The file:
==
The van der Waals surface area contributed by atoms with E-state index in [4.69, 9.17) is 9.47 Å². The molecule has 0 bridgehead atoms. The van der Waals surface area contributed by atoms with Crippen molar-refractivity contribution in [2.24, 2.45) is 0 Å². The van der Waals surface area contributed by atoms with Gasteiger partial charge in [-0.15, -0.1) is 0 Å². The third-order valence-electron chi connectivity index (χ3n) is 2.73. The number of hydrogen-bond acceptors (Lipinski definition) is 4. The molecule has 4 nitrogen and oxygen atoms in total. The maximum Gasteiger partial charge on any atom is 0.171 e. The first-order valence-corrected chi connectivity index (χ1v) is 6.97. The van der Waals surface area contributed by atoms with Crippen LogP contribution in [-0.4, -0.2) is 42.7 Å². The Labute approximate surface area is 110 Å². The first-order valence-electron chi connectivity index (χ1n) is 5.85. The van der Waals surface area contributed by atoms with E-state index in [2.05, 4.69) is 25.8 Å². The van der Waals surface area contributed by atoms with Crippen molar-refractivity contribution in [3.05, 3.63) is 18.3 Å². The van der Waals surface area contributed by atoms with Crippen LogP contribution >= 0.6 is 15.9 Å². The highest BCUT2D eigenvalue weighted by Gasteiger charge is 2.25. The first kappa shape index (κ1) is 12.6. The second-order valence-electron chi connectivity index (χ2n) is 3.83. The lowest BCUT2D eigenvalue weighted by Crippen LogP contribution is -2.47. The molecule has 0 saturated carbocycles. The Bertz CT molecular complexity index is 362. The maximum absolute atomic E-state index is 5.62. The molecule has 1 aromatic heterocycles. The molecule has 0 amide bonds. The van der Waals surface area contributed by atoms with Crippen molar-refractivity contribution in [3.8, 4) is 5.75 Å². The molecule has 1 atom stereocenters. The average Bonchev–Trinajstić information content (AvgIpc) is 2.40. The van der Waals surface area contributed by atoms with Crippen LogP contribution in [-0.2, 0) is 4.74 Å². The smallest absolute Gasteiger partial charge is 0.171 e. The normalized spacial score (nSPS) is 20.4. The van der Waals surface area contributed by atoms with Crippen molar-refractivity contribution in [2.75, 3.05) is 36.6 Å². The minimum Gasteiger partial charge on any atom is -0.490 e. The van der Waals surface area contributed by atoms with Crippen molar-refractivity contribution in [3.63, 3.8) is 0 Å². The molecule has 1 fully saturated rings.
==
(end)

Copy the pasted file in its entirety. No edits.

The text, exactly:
The van der Waals surface area contributed by atoms with E-state index in [4.69, 9.17) is 9.47 Å². The molecule has 0 bridgehead atoms. The van der Waals surface area contributed by atoms with Crippen molar-refractivity contribution in [2.24, 2.45) is 0 Å². The van der Waals surface area contributed by atoms with Gasteiger partial charge in [-0.15, -0.1) is 0 Å². The third-order valence-electron chi connectivity index (χ3n) is 2.73. The number of hydrogen-bond acceptors (Lipinski definition) is 4. The molecule has 4 nitrogen and oxygen atoms in total. The maximum Gasteiger partial charge on any atom is 0.171 e. The first-order valence-corrected chi connectivity index (χ1v) is 6.97. The van der Waals surface area contributed by atoms with Crippen LogP contribution in [-0.4, -0.2) is 42.7 Å². The Labute approximate surface area is 110 Å². The first-order valence-electron chi connectivity index (χ1n) is 5.85. The van der Waals surface area contributed by atoms with E-state index in [2.05, 4.69) is 25.8 Å². The van der Waals surface area contributed by atoms with Crippen molar-refractivity contribution in [3.05, 3.63) is 18.3 Å². The van der Waals surface area contributed by atoms with Crippen LogP contribution >= 0.6 is 15.9 Å². The highest BCUT2D eigenvalue weighted by Gasteiger charge is 2.25. The first kappa shape index (κ1) is 12.6. The second-order valence-electron chi connectivity index (χ2n) is 3.83. The lowest BCUT2D eigenvalue weighted by Crippen LogP contribution is -2.47. The molecule has 0 saturated carbocycles. The Bertz CT molecular complexity index is 362. The maximum absolute atomic E-state index is 5.62. The molecule has 1 aromatic heterocycles. The molecule has 0 amide bonds. The van der Waals surface area contributed by atoms with Crippen molar-refractivity contribution in [3.8, 4) is 5.75 Å². The molecule has 1 atom stereocenters. The average Bonchev–Trinajstić information content (AvgIpc) is 2.40. The van der Waals surface area contributed by atoms with Crippen LogP contribution in [-0.2, 0) is 4.74 Å². The smallest absolute Gasteiger partial charge is 0.171 e. The normalized spacial score (nSPS) is 20.4. The van der Waals surface area contributed by atoms with Crippen molar-refractivity contribution in [2.75, 3.05) is 36.6 Å². The minimum Gasteiger partial charge on any atom is -0.490 e. The van der Waals surface area contributed by atoms with Crippen molar-refractivity contribution in [3.63, 3.8) is 0 Å². The molecule has 1 fully saturated rings.